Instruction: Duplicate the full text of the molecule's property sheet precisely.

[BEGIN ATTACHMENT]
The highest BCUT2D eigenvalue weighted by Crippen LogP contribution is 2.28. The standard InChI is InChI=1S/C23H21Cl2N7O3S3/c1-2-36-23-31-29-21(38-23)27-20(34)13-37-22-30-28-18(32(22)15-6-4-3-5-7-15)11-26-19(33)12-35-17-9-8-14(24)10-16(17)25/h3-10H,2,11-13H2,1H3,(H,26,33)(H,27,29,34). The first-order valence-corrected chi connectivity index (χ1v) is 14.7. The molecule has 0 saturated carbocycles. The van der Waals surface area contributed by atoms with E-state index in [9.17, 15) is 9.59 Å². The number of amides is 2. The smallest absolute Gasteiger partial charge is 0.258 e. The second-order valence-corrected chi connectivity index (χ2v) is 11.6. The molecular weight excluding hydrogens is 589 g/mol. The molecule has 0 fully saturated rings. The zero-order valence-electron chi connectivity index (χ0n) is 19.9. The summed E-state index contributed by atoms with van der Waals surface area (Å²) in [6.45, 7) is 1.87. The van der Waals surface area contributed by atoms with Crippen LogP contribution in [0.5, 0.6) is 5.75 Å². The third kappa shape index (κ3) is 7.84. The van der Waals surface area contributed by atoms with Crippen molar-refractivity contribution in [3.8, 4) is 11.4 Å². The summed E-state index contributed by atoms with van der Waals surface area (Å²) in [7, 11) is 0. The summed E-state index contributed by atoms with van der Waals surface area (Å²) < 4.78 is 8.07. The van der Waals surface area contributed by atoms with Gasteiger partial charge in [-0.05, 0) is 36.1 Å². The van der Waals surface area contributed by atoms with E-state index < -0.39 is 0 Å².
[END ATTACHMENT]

The highest BCUT2D eigenvalue weighted by Crippen LogP contribution is 2.28. The standard InChI is InChI=1S/C23H21Cl2N7O3S3/c1-2-36-23-31-29-21(38-23)27-20(34)13-37-22-30-28-18(32(22)15-6-4-3-5-7-15)11-26-19(33)12-35-17-9-8-14(24)10-16(17)25/h3-10H,2,11-13H2,1H3,(H,26,33)(H,27,29,34). The first-order valence-corrected chi connectivity index (χ1v) is 14.7. The molecule has 0 saturated carbocycles. The van der Waals surface area contributed by atoms with E-state index in [9.17, 15) is 9.59 Å². The number of amides is 2. The smallest absolute Gasteiger partial charge is 0.258 e. The second-order valence-corrected chi connectivity index (χ2v) is 11.6. The molecular weight excluding hydrogens is 589 g/mol. The molecule has 0 fully saturated rings. The zero-order valence-electron chi connectivity index (χ0n) is 19.9. The summed E-state index contributed by atoms with van der Waals surface area (Å²) in [6.45, 7) is 1.87. The van der Waals surface area contributed by atoms with Crippen LogP contribution in [0.5, 0.6) is 5.75 Å². The third kappa shape index (κ3) is 7.84. The van der Waals surface area contributed by atoms with Crippen molar-refractivity contribution in [3.8, 4) is 11.4 Å². The summed E-state index contributed by atoms with van der Waals surface area (Å²) in [7, 11) is 0. The summed E-state index contributed by atoms with van der Waals surface area (Å²) < 4.78 is 8.07. The van der Waals surface area contributed by atoms with Gasteiger partial charge in [-0.05, 0) is 36.1 Å². The van der Waals surface area contributed by atoms with E-state index < -0.39 is 0 Å².